Perfection is boring. Bravery is beautiful.

Be Brave. Be Bold. Be Beautiful.

This piece is part of my weekly newsletter series powered by SWAAYSubscribe for more.

As entrepreneurs, we are all obsessed with perfection. We want to look like we have it all: like we are the best bosses, have the best teams, the best future visions and the most incredible business plans that will change the world. The reason? Vulnerability equals weakness, failure and even shame.

Just one quick scroll through any social media platform will further reinforce the unrealistic standards women are being challenged to live up to. How many of us actually show the reality behind our perfectly filtered smiles?

These past two weeks SWAAY has challenged the very notion of perfection by spotlighting brave, beautiful women who have owned themselves wholly — through the good, the bad and the ugly, and are stronger for it. Owning your pitfalls is a powerful tool, because once the worst becomes part of your story, no one can use it against you.

Although recovering from drug addiction, lingerie modeling, and launching a new business in the cannabis industry may seem like topics to stray away from, these women boldly spoke out about how their pasts were their tickets to success.

Cheri Garcia is a blonde and bubbly former cheerleader who has dedicated her life to helping reform inmates through her venture. It’s hard to believe that just a few years ago she was battling a severe meth addiction that resulted in multiple jail sentences and could have killed her. “I believe that I’ve taken the biggest risks of my life by always literally ‘risking my life,’” Garcia told SWAAY. “The struggles with entrepreneurship seem minor compared to the life I was living.”

Another inspiring SWAAY cover girl is Alejandra Campoverdi, a former Maxim model, who just ran for Congress in California’s 34th District. Despite not being elected to the seat, Campoverdi ran an empowering campaign in which she openly discussed her background. “For me it’s very important to own all parts of myself and all parts of my experiences,” Campoverdi told SWAAY. “That’s why in my campaign for Congress I’ve been so honest and vulnerable about things other people might feel embarrassed to share. It’s a strength. It’s not something to hide from.”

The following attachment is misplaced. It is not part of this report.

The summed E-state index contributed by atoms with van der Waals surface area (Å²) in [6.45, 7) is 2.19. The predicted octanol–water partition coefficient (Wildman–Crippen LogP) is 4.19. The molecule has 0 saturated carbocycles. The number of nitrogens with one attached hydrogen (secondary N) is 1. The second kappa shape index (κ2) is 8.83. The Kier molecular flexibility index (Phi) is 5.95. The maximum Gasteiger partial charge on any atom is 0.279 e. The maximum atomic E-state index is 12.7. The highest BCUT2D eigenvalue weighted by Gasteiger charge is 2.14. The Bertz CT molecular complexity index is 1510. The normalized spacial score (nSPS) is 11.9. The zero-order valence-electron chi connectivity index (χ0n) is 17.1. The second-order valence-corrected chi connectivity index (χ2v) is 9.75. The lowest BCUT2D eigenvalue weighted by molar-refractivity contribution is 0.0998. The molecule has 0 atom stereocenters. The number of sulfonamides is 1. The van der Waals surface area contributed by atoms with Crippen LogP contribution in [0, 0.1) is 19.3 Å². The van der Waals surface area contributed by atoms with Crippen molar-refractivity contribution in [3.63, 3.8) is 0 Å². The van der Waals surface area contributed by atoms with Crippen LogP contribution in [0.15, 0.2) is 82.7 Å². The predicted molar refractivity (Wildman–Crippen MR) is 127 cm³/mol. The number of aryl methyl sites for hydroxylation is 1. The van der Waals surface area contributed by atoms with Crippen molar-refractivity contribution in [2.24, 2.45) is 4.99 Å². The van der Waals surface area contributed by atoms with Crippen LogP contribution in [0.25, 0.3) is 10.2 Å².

Then, of course, there’s the stunning beauty queen, Jessica VerSteeg, who I competed alongside in the Miss US pageant. Although her looks and lifestyle connote an All-American image of perfection, VerSteeg exclusively spoke to SWAAY about the very real, very traumatic experience of losing her NFL player boyfriend to CTE and eventual drug addiction. “In the end I decided life isn’t about what has happened to you it’s about what you can do to change it and help others,” said VerSteeg. “I decided if I’m going to keep going, the only way was to tell the truth about what really happened to help people in a positive way.”

It’s easy to forget that for every picture perfect cover girl there is a back story. For every multimillion dollar business, there is struggle, and for every achievement there are multiple failures. Those women who are strong enough to share these truths embolden us all.

Perfection is boring. Bravery is beautiful.

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